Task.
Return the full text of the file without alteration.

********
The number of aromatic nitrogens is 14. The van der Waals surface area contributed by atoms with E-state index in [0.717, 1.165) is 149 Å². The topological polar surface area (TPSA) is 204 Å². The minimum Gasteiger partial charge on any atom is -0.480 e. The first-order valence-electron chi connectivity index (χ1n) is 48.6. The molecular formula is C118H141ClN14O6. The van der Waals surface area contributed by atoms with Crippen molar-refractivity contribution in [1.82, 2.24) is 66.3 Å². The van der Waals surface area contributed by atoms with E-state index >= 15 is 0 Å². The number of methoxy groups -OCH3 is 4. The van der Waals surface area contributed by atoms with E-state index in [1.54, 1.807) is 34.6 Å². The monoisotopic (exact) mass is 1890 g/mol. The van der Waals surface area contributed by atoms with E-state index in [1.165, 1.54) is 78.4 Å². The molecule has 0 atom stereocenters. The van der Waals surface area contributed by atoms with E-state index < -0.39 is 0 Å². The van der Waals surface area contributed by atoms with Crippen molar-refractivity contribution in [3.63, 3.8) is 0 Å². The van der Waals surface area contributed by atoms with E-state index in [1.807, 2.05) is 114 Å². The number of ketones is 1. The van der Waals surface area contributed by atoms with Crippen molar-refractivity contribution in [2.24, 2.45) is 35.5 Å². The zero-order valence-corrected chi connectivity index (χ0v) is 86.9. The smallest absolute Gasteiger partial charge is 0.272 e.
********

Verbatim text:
The number of aromatic nitrogens is 14. The van der Waals surface area contributed by atoms with E-state index in [0.717, 1.165) is 149 Å². The topological polar surface area (TPSA) is 204 Å². The minimum Gasteiger partial charge on any atom is -0.480 e. The first-order valence-electron chi connectivity index (χ1n) is 48.6. The molecular formula is C118H141ClN14O6. The van der Waals surface area contributed by atoms with Crippen molar-refractivity contribution in [1.82, 2.24) is 66.3 Å². The van der Waals surface area contributed by atoms with E-state index >= 15 is 0 Å². The number of methoxy groups -OCH3 is 4. The van der Waals surface area contributed by atoms with E-state index in [1.54, 1.807) is 34.6 Å². The monoisotopic (exact) mass is 1890 g/mol. The van der Waals surface area contributed by atoms with E-state index in [1.165, 1.54) is 78.4 Å². The molecule has 0 atom stereocenters. The van der Waals surface area contributed by atoms with E-state index < -0.39 is 0 Å². The van der Waals surface area contributed by atoms with Crippen molar-refractivity contribution in [3.63, 3.8) is 0 Å². The van der Waals surface area contributed by atoms with E-state index in [1.807, 2.05) is 114 Å². The number of ketones is 1. The van der Waals surface area contributed by atoms with Crippen molar-refractivity contribution in [2.24, 2.45) is 35.5 Å². The zero-order valence-corrected chi connectivity index (χ0v) is 86.9. The smallest absolute Gasteiger partial charge is 0.272 e.